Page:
Read more of this story at Slashdot.

Popular Podcasts App Pocket Casts Is Up For Sale: Where Did It Go Wrong?

Mon, 01/18/2021 - 15:10
James Cridland, editor of podcast newsletter PodNews: Podcast app Pocket Casts is looking for a buyer. NPR, which owns 34.6% of the company, reports their share of the company's loss was $812,000: which could put the company's net loss at more than $2m, though the company denies this. I've used Pocket Casts for a long time. To me, it has two unbeatable features: 1. A really, really good audio player - the skip-silence and the voice-boost is light-years ahead of anything that anyone else has produced (with the possible exception of Overcast, but I don't use it enough to know) 2. The full Apple Podcasts catalogue (since BBC content is blocked from Google Podcasts). This isn't unique to PocketCasts, but is one reason why I came back to it. Sadly, those two selling points haven't helped it in recent years. Purchased by a set of US public media companies in May 2018, and subsequently also invested-in by BBC Studios Americas, Pocket Casts has seen its market share shrink.

Read more of this story at Slashdot.

Apple Pulls the Plug on User-Found Method To Sideload iOS Apps on Mac

Mon, 01/18/2021 - 14:30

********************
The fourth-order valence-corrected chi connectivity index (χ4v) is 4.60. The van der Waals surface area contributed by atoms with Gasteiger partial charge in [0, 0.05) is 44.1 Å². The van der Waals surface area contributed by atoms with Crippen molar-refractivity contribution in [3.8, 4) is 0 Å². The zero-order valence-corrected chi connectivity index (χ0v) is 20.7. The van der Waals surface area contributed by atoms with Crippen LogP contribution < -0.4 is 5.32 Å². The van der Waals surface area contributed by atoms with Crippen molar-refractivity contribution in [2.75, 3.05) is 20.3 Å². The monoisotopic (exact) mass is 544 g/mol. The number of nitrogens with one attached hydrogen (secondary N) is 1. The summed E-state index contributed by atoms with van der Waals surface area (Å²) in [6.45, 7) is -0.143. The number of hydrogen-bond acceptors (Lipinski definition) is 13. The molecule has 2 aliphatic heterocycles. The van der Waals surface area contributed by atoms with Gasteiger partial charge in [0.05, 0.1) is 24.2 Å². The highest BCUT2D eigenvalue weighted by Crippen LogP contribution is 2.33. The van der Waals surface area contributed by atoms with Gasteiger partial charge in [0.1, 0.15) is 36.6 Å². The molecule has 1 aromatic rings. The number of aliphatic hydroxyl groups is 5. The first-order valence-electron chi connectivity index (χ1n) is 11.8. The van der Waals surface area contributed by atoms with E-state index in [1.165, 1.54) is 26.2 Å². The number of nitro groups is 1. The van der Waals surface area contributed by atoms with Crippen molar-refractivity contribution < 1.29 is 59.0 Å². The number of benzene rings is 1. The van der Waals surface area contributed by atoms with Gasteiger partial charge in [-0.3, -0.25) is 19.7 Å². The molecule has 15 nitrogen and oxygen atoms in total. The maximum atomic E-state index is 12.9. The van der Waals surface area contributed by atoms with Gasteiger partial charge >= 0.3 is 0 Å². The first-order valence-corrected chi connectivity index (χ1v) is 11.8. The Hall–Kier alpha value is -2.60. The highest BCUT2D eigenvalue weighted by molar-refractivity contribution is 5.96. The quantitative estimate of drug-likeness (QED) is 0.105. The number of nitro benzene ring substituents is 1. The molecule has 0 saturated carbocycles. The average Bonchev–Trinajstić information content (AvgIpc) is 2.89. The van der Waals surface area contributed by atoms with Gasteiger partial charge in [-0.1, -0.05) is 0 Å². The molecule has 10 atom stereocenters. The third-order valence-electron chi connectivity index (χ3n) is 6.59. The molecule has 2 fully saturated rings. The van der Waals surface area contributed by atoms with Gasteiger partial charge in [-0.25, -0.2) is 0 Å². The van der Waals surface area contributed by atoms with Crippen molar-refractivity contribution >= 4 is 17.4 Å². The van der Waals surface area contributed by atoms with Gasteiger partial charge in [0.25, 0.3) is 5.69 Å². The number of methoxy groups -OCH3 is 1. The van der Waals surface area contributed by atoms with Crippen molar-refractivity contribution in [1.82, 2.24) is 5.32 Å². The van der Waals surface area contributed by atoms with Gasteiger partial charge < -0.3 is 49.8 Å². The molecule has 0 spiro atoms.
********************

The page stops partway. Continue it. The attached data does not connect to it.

Apple has plugged a hole that allowed users to sideload iOS and iPad applications to M1 Macs that were never intended to run on desktop. The server-side change ensures that only applications that app developers have flagged as optimized for Mac will run. From a report: Late last year, Apple launched its first Macs running on its own ARM-based custom CPU called the M1, as opposed to the Intel chips that have been used in Macs for several years. These new machines included the entry-level 13-inch MacBook Pro, the MacBook Air, and the low-end Mac mini. Since those machines now share an architecture with iPhones and iPads, which also have closely related ARM-based chips, it became possible to run iOS and iPadOS apps natively on Macs that were equipped with the M1 chip. Apple supported this by listing iPhone and iPad apps that passed an automated test on the Mac App Store, provided developers did not opt out of having the app listed. However, many developers did opt out for any number of reasons: because they did not feel the app provided a good user experience on laptops or desktops; because they offer preferred alternative ways to access services or content on Macs; because they don't have the time to support an additional platform; or any number of other reasons.

Read more of this story at Slashdot.

Behind a Secret Deal Between Google and Facebook

Mon, 01/18/2021 - 13:50